New research centre will address chronic pain among veterans
From left: Faculty of Health Sciences Dean Paul O'Byrne, Hamilton Mayor Fred Eisenberger, MP and Minister of Seniors Filomena Tassi, Veterans Affairs Minister Lawrence MacAulay, retired Corporal John Brown and Centre of Excellence on Chronic Pain medical director Ramesh Zacharias at Monday's announcement of $20.1 million in federal funding to study chronic pain among veterans. (Photo by Georgia Kirkos, McMaster University)
More than four in 10 Canadian veterans face chronic pain, double the proportion of other adults in the country. A new research centre at McMaster University will specifically address the issue.
The Centre of Excellence on Chronic Pain will focus on research on chronic pain of veterans, setting standards of care and ensuring that information is shared across the country.
Lawrence MacAulay, minister of veterans affairs, was on campus Monday to announce the centre, which will receive $20.1 million in federal funding for its first five years, with $5 million a year after that.
“The research conducted by the new Centre of Excellence on Chronic Pain will allow the delivery of the best chronic pain treatments and supports for Canada’s veterans,” MacAulay said.
“By identifying new and emerging treatments, we will help veterans and military members get better. The Centre of Excellence will test innovative therapies and that can be shared with health professionals across the country.”
Canadian Armed Forces members, veterans and their families face unique challenges due to the nature of military service. The department’s survey on life after service in 2016 found chronic pain contributed significantly to various challenges for veterans.
Veterans experience higher levels of physical and mental health challenges compared to the general Canadian population, including higher rates of choric pain, post-traumatic stress disorder and suicide.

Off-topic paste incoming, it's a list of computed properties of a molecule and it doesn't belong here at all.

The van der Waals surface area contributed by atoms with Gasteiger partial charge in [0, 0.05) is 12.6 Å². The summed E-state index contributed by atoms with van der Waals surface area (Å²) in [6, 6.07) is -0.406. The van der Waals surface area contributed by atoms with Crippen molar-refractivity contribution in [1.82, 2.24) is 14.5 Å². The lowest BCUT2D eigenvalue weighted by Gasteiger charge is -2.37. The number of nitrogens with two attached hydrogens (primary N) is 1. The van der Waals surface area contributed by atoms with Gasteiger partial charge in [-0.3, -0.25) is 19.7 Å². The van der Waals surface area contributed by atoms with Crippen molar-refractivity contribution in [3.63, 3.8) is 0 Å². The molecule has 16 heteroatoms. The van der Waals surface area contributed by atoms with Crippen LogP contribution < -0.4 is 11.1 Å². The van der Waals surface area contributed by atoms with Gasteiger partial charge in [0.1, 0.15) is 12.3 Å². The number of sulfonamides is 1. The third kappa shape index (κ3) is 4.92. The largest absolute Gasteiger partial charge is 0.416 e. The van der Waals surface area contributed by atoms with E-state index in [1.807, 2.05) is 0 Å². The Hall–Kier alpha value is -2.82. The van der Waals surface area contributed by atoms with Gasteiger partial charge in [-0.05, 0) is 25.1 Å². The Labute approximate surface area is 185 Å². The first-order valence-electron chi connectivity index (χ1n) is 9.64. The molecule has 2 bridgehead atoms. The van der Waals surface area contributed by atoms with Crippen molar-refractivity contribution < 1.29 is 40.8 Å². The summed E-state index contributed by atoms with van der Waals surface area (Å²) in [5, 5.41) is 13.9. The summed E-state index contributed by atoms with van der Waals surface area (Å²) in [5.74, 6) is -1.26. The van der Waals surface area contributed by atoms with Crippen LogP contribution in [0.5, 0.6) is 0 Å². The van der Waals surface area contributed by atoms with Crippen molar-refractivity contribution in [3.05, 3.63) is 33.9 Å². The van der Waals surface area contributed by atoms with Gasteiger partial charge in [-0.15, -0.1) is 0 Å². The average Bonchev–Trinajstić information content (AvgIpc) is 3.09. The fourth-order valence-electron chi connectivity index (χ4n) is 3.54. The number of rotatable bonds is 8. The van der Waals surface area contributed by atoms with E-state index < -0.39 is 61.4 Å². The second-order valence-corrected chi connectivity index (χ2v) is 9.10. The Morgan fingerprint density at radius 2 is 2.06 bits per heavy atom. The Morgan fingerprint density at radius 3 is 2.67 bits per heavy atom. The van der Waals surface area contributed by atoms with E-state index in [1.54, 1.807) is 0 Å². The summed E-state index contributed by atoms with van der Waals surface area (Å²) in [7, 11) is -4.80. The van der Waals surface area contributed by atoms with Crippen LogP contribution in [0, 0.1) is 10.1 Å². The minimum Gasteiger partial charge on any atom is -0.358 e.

More than 40 percent of veterans have chronic pain, compared to 20 percent of Canadians, and chronic pain is unique and challenging to treat, requiring interdisciplinary attention to complex biological, psychological and social factors.
“The biggest thing I’ve learned is that pain doesn’t control you, you can learn how to control the pain,” said retired Corporal John Brown, who served for 20 years and suffers from chronic pain.
“The work being done at this centre will help my fellow veterans across the country access better treatment and help them do the same.”
McMaster is well positioned to host the Centre of Excellence on Chronic Pain, as it has the Michael G. DeGroote Institute for Pain Research and Care and the National Pain Centre. It also leads the Chronic Pain Network established by the Canadian Institutes of Health Research which is a unique partnership between patients, clinicians, researchers and policy-makers dedicated to advancing the management of chronic pain in Canada.
The Michael G. DeGroote Pain Clinic of Hamilton Health Sciences treats a significant number of veterans referred from across Canada.
“We know that through research, best practices will be developed to better treat the large number of Canadian veterans suffering from chronic pain,” said Ramesh Zacharias, medical director of the new centre of excellence.
“The new centre of excellence will ensure that veterans throughout the country will receive evidence-based treatments to improve the quality of their lives.”
Zacharias is also an assistant clinical professor of the Department of Anesthesia and the medical director of the Michael G. DeGroote Pain Clinic at Hamilton Health Sciences.
Michael G. DeGroote, who attended the announcement, said he was pleased that his philanthropy which launched the pain institute, centre and clinic has become a focus for cutting edge developments in pain treatment.
“I think it is very important to support our veterans because they do a lot for us,” said DeGroote. “When I gave money for pain research at McMaster, I was hoping others would do the same. Today’s event is wonderful.”